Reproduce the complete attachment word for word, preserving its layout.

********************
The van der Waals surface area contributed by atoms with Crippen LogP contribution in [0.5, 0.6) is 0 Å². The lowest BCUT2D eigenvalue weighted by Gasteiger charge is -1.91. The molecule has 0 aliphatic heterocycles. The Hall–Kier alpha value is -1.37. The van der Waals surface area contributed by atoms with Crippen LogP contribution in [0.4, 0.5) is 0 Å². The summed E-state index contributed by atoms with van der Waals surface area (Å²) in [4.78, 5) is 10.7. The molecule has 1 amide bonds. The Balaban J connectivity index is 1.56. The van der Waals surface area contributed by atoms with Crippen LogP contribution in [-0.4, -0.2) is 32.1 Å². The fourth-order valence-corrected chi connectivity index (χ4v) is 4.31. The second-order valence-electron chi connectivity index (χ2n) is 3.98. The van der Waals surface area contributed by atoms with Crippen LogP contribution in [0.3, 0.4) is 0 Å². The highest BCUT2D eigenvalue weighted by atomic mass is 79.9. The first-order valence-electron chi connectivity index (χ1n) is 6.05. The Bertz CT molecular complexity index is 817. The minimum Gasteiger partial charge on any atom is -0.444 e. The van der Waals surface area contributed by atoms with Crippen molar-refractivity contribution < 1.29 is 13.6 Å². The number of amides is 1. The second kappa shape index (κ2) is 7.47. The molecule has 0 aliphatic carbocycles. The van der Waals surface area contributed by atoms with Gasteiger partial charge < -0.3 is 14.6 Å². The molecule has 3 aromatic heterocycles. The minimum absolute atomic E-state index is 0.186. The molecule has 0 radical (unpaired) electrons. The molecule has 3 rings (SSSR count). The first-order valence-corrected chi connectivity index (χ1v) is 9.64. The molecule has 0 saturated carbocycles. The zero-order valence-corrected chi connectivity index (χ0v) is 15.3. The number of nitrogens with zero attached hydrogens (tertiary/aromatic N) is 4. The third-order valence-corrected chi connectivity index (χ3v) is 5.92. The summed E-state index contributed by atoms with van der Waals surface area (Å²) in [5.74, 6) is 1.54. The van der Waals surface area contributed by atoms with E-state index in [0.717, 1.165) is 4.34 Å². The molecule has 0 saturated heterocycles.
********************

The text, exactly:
The van der Waals surface area contributed by atoms with Crippen LogP contribution in [0.5, 0.6) is 0 Å². The lowest BCUT2D eigenvalue weighted by Gasteiger charge is -1.91. The molecule has 0 aliphatic heterocycles. The Hall–Kier alpha value is -1.37. The van der Waals surface area contributed by atoms with Crippen LogP contribution in [0.4, 0.5) is 0 Å². The summed E-state index contributed by atoms with van der Waals surface area (Å²) in [4.78, 5) is 10.7. The molecule has 1 amide bonds. The Balaban J connectivity index is 1.56. The van der Waals surface area contributed by atoms with Crippen LogP contribution in [-0.4, -0.2) is 32.1 Å². The fourth-order valence-corrected chi connectivity index (χ4v) is 4.31. The second-order valence-electron chi connectivity index (χ2n) is 3.98. The van der Waals surface area contributed by atoms with Crippen LogP contribution in [0.3, 0.4) is 0 Å². The highest BCUT2D eigenvalue weighted by atomic mass is 79.9. The first-order valence-electron chi connectivity index (χ1n) is 6.05. The Bertz CT molecular complexity index is 817. The minimum Gasteiger partial charge on any atom is -0.444 e. The van der Waals surface area contributed by atoms with Crippen molar-refractivity contribution < 1.29 is 13.6 Å². The number of amides is 1. The second kappa shape index (κ2) is 7.47. The molecule has 0 aliphatic carbocycles. The van der Waals surface area contributed by atoms with Gasteiger partial charge < -0.3 is 14.6 Å². The molecule has 3 aromatic heterocycles. The minimum absolute atomic E-state index is 0.186. The molecule has 0 radical (unpaired) electrons. The molecule has 3 rings (SSSR count). The first-order valence-corrected chi connectivity index (χ1v) is 9.64. The molecule has 0 saturated carbocycles. The zero-order valence-corrected chi connectivity index (χ0v) is 15.3. The number of nitrogens with zero attached hydrogens (tertiary/aromatic N) is 4. The third-order valence-corrected chi connectivity index (χ3v) is 5.92. The summed E-state index contributed by atoms with van der Waals surface area (Å²) in [5.74, 6) is 1.54. The van der Waals surface area contributed by atoms with E-state index in [0.717, 1.165) is 4.34 Å². The molecule has 0 saturated heterocycles.